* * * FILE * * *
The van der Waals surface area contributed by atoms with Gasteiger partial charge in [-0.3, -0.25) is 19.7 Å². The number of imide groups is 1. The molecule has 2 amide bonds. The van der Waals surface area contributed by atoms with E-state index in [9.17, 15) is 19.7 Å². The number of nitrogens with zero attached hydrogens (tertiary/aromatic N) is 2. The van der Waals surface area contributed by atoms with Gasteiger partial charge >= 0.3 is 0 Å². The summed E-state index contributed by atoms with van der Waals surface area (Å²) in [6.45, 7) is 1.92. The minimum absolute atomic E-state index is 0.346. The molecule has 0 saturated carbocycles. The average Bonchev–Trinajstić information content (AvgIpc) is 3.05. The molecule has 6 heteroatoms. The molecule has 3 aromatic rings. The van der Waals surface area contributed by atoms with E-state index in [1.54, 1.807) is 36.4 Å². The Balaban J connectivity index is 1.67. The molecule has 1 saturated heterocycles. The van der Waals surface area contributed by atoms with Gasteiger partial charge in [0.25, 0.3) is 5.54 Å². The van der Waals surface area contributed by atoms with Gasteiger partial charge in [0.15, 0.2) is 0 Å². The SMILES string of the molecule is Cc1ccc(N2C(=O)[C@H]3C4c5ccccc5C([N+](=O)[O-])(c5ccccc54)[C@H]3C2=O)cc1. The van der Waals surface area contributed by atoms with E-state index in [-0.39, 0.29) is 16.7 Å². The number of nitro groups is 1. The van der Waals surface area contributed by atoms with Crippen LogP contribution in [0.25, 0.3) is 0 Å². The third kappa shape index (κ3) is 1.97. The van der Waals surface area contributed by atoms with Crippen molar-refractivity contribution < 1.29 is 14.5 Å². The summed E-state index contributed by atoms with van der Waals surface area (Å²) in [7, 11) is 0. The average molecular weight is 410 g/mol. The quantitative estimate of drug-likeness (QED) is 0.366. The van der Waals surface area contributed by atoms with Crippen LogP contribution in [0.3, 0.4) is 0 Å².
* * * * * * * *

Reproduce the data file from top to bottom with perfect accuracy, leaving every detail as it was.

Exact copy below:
The van der Waals surface area contributed by atoms with Gasteiger partial charge in [-0.3, -0.25) is 19.7 Å². The number of imide groups is 1. The molecule has 2 amide bonds. The van der Waals surface area contributed by atoms with E-state index in [9.17, 15) is 19.7 Å². The number of nitrogens with zero attached hydrogens (tertiary/aromatic N) is 2. The van der Waals surface area contributed by atoms with Gasteiger partial charge >= 0.3 is 0 Å². The summed E-state index contributed by atoms with van der Waals surface area (Å²) in [6.45, 7) is 1.92. The minimum absolute atomic E-state index is 0.346. The molecule has 0 saturated carbocycles. The average Bonchev–Trinajstić information content (AvgIpc) is 3.05. The molecule has 6 heteroatoms. The molecule has 3 aromatic rings. The van der Waals surface area contributed by atoms with E-state index in [1.54, 1.807) is 36.4 Å². The Balaban J connectivity index is 1.67. The molecule has 1 saturated heterocycles. The van der Waals surface area contributed by atoms with Gasteiger partial charge in [0.25, 0.3) is 5.54 Å². The van der Waals surface area contributed by atoms with Gasteiger partial charge in [0.15, 0.2) is 0 Å². The SMILES string of the molecule is Cc1ccc(N2C(=O)[C@H]3C4c5ccccc5C([N+](=O)[O-])(c5ccccc54)[C@H]3C2=O)cc1. The van der Waals surface area contributed by atoms with E-state index in [-0.39, 0.29) is 16.7 Å². The number of nitro groups is 1. The van der Waals surface area contributed by atoms with Crippen LogP contribution in [0.25, 0.3) is 0 Å². The third kappa shape index (κ3) is 1.97. The van der Waals surface area contributed by atoms with Crippen molar-refractivity contribution < 1.29 is 14.5 Å². The summed E-state index contributed by atoms with van der Waals surface area (Å²) in [7, 11) is 0. The average molecular weight is 410 g/mol. The quantitative estimate of drug-likeness (QED) is 0.366. The van der Waals surface area contributed by atoms with Crippen LogP contribution in [0.3, 0.4) is 0 Å².